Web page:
Yet again the church is being chided over its stance on human sexuality. We’re told that we need to keep up with the times or risk being lost to history. The culture has shifted on such matters, and, if we don’t make our own move in the same direction, we’ll find ourselves left behind. It is said that as society has evolved and progressed on several moral issues, it’s important for Christians to work now to see to it that we don’t end up on the wrong side of history.
Well, history can teach us many things. For one, we learn from studying the past that even as cultural trends shift over time from one thing to another and yesterday’s absolute certainty becomes tomorrow’s laughable contention, God’s word and will endure even as societal mores ebb and flow.
This truth is quite apparent in our recent cultural dialogues about sex and gender. One of the most effective arguments used in recent years to promote the normalization of LGBTQ is to link it to the broader march of liberty. That is, rather than speak about it as a case of accepting unusual sexual practices, the reasoning goes that this is just the latest in the quest for human rights following in line with abolitionism, women’s suffrage, and the Civil Rights Movement.
This is a hard perspective to challenge. Who among us wants to oppose the expansion of freedom? This is America, for crying out loud! It obviously appeals to the more left-leaning set of our fellow citizens whose focus on progress, as such, is a defining criterion. We are on a quest to move from the darkness into the light, and this is, apparently, just one more step on that journey.
Even for the more right-leaning among us, this makes for a compelling thought. Yes, conservatives do tend to emphasize the received wisdom of the past and its traditional morality, and they self-identify as being “tough” enough to face hard-edged life compared to passing preferences. But, there is a strong libertarian strain within many conservative hearts that is loath to contradict the individual conscience.
One of the most potent ways we see this trend is when people point to the shift in attitudes in society regarding race relations. Where once it was quite common for the culture to see segregation as “natural” and for church leaders to use the Bible to reinforce this perception as godly, such a position has been, happily, pushed to the fringes of polite society. We then ask ourselves if we were wrong on race, is it not possible to conclude that we were wrong on sexuality, too?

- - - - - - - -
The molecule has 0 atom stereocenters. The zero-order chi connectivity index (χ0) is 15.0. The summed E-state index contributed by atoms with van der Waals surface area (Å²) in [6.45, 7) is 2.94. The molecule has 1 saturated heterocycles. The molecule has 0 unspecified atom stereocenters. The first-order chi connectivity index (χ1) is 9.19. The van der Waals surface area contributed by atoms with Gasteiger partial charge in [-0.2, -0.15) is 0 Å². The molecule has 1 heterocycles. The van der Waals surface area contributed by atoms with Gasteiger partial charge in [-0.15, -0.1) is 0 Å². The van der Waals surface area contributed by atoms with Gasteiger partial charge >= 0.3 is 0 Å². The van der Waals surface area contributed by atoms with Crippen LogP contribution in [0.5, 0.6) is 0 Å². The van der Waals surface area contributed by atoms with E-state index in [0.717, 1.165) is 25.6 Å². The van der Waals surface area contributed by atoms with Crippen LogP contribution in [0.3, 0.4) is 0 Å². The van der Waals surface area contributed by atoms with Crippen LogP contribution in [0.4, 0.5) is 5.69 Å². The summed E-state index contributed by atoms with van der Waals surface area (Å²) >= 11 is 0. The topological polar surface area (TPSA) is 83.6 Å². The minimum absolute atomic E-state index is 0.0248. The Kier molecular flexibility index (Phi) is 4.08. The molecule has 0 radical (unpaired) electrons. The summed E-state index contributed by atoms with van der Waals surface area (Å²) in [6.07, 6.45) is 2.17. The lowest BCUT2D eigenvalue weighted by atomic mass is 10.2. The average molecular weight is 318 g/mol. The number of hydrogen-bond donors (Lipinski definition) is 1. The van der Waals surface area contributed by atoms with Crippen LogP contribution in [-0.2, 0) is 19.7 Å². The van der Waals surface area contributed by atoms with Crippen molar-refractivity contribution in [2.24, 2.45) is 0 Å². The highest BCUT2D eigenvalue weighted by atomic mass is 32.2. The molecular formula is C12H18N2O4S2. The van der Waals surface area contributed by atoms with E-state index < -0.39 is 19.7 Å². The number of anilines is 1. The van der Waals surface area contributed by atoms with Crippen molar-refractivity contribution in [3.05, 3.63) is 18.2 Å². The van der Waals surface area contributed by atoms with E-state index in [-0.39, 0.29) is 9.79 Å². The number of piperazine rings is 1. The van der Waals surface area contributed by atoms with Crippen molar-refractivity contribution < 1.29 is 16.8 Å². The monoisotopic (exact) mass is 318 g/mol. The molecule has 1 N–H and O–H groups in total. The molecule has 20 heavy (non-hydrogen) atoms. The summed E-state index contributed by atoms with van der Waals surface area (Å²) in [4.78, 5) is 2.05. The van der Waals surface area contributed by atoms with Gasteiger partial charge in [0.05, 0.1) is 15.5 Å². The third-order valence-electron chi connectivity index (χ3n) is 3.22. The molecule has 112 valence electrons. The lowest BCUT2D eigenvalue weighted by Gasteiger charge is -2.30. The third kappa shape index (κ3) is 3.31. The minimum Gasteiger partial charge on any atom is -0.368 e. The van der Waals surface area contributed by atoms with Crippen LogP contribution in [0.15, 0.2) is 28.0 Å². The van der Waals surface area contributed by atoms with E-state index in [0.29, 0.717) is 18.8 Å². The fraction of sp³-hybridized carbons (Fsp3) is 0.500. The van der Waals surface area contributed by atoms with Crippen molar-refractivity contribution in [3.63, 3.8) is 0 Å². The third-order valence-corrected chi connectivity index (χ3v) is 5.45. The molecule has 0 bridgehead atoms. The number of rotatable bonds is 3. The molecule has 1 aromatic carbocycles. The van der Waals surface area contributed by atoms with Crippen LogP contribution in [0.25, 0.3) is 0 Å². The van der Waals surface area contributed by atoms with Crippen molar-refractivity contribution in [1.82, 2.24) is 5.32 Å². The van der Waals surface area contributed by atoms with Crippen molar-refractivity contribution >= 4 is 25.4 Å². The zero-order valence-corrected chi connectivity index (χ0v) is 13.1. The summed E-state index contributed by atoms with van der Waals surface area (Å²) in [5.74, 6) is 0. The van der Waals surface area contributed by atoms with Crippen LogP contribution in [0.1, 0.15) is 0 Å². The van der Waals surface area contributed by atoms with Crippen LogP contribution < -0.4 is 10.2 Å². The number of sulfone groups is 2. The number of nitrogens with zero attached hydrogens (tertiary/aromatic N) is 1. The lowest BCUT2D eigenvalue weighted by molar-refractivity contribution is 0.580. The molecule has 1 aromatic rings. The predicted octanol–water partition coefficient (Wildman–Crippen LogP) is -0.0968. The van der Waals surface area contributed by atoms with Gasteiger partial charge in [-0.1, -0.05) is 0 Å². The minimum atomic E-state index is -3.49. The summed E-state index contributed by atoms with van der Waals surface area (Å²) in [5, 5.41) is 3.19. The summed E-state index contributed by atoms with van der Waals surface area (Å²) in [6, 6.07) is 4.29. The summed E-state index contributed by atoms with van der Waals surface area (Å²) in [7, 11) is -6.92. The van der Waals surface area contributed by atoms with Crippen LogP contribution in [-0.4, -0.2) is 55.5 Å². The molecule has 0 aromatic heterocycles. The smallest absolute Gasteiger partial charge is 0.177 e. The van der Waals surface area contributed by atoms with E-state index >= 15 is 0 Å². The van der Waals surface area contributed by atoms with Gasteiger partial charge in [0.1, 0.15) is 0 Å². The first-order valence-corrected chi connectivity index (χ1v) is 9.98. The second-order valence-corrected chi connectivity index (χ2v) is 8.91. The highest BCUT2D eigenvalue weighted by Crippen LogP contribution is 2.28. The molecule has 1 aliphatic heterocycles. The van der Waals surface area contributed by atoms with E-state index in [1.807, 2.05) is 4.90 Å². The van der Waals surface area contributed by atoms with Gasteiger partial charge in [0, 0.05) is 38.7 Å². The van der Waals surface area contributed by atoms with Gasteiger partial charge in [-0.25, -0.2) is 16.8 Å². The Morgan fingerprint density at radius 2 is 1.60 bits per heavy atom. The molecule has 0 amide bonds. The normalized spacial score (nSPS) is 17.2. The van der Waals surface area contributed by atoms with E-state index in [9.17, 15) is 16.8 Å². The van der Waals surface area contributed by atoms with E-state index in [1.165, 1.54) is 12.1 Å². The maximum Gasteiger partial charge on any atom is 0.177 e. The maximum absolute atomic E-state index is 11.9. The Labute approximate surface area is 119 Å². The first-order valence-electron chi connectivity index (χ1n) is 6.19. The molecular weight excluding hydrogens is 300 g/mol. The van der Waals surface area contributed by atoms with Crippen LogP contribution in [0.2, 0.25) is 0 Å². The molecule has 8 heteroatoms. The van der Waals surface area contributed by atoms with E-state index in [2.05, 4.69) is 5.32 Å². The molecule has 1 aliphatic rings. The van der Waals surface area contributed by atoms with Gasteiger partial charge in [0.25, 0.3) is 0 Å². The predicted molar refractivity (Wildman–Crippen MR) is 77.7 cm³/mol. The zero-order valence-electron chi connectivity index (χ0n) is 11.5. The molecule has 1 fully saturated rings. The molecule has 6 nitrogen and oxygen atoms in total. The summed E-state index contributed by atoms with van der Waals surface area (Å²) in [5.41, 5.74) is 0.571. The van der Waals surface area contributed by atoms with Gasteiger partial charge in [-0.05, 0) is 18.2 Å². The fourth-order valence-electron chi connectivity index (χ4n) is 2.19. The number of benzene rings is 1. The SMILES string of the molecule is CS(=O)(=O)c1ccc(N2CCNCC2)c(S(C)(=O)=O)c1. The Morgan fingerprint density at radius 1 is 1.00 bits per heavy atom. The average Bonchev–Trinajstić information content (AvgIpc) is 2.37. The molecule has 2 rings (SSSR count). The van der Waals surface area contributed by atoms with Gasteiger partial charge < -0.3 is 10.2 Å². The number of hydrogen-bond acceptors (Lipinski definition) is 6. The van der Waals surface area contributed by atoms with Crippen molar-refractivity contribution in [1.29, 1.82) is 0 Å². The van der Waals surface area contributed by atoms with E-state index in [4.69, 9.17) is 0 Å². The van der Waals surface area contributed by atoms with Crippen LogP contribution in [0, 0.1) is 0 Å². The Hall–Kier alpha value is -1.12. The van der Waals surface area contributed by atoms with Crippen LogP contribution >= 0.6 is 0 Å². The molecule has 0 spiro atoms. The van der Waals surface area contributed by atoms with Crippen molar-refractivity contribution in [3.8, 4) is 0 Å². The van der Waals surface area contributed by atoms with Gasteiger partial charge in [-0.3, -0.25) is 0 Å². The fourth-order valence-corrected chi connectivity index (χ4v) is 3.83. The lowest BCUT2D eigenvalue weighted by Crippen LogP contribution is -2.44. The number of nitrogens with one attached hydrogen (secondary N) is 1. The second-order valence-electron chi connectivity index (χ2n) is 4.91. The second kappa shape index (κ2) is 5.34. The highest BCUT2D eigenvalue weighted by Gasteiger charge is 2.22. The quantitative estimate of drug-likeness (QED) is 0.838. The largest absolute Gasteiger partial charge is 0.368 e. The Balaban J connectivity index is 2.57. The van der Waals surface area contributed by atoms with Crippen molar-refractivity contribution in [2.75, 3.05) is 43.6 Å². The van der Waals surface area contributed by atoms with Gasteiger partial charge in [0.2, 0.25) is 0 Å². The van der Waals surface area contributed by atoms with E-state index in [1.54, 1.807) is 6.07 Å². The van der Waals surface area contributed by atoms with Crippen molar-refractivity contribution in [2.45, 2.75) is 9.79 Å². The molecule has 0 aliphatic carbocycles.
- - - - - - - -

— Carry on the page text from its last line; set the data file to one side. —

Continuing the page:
After all, few publicly endorse the sort of white supremacy nonsense that was once the coin of the cultural realm, and we rightly long to see the remnants of its legacy assigned to the dustbin of history. Therefore, since many people’s objection to homosexuality had as much to do with a social construct as any Scriptural contention, doesn’t it follow that, just as we’ve rebuked our prejudice against ethnic minorities, we should now embrace the (newly minted) sexual minorities, as well? That’s a good question, but fortunately we’ve got a good answer.
Let’s not soft-pedal the issue. Our civilization grossly sinned when it came to its treatment of the various branches of our Adamic family tree. Think back to how churches and popular culture portrayed race relations. There are a lot of key metrics for this, but consider the perceptions of interracial marriage. It was, sadly, all too common to find people in decades past who thought it perfectly obvious that races shouldn’t live together, certainly they shouldn’t literally live together as man and wife.